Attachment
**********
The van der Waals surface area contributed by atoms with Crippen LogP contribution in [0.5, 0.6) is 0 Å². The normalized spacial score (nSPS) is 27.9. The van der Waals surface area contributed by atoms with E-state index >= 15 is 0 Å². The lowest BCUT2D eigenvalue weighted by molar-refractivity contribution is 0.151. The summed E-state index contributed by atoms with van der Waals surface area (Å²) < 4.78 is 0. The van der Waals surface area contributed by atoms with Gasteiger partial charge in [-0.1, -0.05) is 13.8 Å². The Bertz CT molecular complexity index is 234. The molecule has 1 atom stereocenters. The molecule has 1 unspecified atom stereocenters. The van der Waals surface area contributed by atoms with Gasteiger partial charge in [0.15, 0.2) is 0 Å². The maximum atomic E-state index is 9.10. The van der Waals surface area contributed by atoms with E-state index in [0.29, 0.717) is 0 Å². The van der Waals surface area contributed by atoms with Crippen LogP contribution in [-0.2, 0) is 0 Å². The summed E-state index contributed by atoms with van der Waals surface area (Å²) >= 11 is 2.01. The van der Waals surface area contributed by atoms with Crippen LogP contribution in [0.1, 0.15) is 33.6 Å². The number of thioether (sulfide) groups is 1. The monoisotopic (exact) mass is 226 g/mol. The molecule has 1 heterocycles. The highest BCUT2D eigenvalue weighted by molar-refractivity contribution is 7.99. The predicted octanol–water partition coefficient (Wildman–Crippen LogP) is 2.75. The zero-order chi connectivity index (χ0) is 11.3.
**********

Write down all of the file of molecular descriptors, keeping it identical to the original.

The van der Waals surface area contributed by atoms with Crippen LogP contribution in [0.5, 0.6) is 0 Å². The normalized spacial score (nSPS) is 27.9. The van der Waals surface area contributed by atoms with E-state index >= 15 is 0 Å². The lowest BCUT2D eigenvalue weighted by molar-refractivity contribution is 0.151. The summed E-state index contributed by atoms with van der Waals surface area (Å²) < 4.78 is 0. The van der Waals surface area contributed by atoms with Gasteiger partial charge in [-0.1, -0.05) is 13.8 Å². The Bertz CT molecular complexity index is 234. The molecule has 1 atom stereocenters. The molecule has 1 unspecified atom stereocenters. The van der Waals surface area contributed by atoms with Gasteiger partial charge in [0.15, 0.2) is 0 Å². The maximum atomic E-state index is 9.10. The van der Waals surface area contributed by atoms with E-state index in [0.29, 0.717) is 0 Å². The van der Waals surface area contributed by atoms with Crippen LogP contribution in [-0.2, 0) is 0 Å². The summed E-state index contributed by atoms with van der Waals surface area (Å²) >= 11 is 2.01. The van der Waals surface area contributed by atoms with Crippen LogP contribution in [0.1, 0.15) is 33.6 Å². The number of thioether (sulfide) groups is 1. The monoisotopic (exact) mass is 226 g/mol. The molecule has 1 heterocycles. The highest BCUT2D eigenvalue weighted by molar-refractivity contribution is 7.99. The predicted octanol–water partition coefficient (Wildman–Crippen LogP) is 2.75. The zero-order chi connectivity index (χ0) is 11.3.